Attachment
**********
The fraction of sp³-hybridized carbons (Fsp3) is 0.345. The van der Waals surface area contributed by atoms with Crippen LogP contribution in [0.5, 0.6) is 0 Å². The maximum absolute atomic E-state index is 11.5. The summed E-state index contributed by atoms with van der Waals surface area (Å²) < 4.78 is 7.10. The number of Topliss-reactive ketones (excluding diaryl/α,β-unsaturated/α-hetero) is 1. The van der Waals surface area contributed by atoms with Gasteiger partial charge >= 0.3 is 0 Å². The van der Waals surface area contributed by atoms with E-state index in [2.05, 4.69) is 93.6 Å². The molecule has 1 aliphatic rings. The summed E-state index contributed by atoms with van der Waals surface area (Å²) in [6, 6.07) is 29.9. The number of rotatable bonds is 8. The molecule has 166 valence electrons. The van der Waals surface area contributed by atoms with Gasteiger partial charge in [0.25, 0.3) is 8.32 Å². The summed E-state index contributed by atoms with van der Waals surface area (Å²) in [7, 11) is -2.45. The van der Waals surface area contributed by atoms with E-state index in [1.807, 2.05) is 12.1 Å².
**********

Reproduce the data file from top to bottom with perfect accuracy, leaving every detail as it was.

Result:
The fraction of sp³-hybridized carbons (Fsp3) is 0.345. The van der Waals surface area contributed by atoms with Crippen LogP contribution in [0.5, 0.6) is 0 Å². The maximum absolute atomic E-state index is 11.5. The summed E-state index contributed by atoms with van der Waals surface area (Å²) < 4.78 is 7.10. The number of Topliss-reactive ketones (excluding diaryl/α,β-unsaturated/α-hetero) is 1. The van der Waals surface area contributed by atoms with Gasteiger partial charge >= 0.3 is 0 Å². The van der Waals surface area contributed by atoms with E-state index in [2.05, 4.69) is 93.6 Å². The molecule has 1 aliphatic rings. The summed E-state index contributed by atoms with van der Waals surface area (Å²) in [6, 6.07) is 29.9. The number of rotatable bonds is 8. The molecule has 166 valence electrons. The van der Waals surface area contributed by atoms with Gasteiger partial charge in [0.25, 0.3) is 8.32 Å². The summed E-state index contributed by atoms with van der Waals surface area (Å²) in [7, 11) is -2.45. The van der Waals surface area contributed by atoms with E-state index in [1.807, 2.05) is 12.1 Å².